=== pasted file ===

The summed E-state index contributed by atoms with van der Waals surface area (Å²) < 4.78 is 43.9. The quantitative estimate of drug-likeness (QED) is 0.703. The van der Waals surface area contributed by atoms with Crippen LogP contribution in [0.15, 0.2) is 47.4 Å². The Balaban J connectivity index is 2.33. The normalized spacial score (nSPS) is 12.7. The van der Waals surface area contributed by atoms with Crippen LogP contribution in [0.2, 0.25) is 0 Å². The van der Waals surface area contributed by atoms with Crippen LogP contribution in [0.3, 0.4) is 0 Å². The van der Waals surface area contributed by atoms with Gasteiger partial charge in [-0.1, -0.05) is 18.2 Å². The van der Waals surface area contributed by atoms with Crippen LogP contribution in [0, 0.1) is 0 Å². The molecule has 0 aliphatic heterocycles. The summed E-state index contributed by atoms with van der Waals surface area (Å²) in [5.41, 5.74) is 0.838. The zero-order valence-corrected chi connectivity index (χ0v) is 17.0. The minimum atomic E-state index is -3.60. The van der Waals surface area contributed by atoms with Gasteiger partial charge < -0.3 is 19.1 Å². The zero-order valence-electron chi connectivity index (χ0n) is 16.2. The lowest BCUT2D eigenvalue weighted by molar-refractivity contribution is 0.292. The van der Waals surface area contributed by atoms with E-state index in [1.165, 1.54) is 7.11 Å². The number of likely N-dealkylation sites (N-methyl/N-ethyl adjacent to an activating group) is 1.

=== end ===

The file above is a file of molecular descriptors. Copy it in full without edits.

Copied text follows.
The summed E-state index contributed by atoms with van der Waals surface area (Å²) < 4.78 is 43.9. The quantitative estimate of drug-likeness (QED) is 0.703. The van der Waals surface area contributed by atoms with Crippen LogP contribution in [0.15, 0.2) is 47.4 Å². The Balaban J connectivity index is 2.33. The normalized spacial score (nSPS) is 12.7. The van der Waals surface area contributed by atoms with Crippen LogP contribution in [0.2, 0.25) is 0 Å². The van der Waals surface area contributed by atoms with Crippen LogP contribution in [0.3, 0.4) is 0 Å². The van der Waals surface area contributed by atoms with Gasteiger partial charge in [-0.1, -0.05) is 18.2 Å². The van der Waals surface area contributed by atoms with Crippen LogP contribution in [0, 0.1) is 0 Å². The molecule has 0 aliphatic heterocycles. The summed E-state index contributed by atoms with van der Waals surface area (Å²) in [5.41, 5.74) is 0.838. The zero-order valence-corrected chi connectivity index (χ0v) is 17.0. The minimum atomic E-state index is -3.60. The van der Waals surface area contributed by atoms with Gasteiger partial charge < -0.3 is 19.1 Å². The zero-order valence-electron chi connectivity index (χ0n) is 16.2. The lowest BCUT2D eigenvalue weighted by molar-refractivity contribution is 0.292. The van der Waals surface area contributed by atoms with E-state index in [1.165, 1.54) is 7.11 Å². The number of likely N-dealkylation sites (N-methyl/N-ethyl adjacent to an activating group) is 1.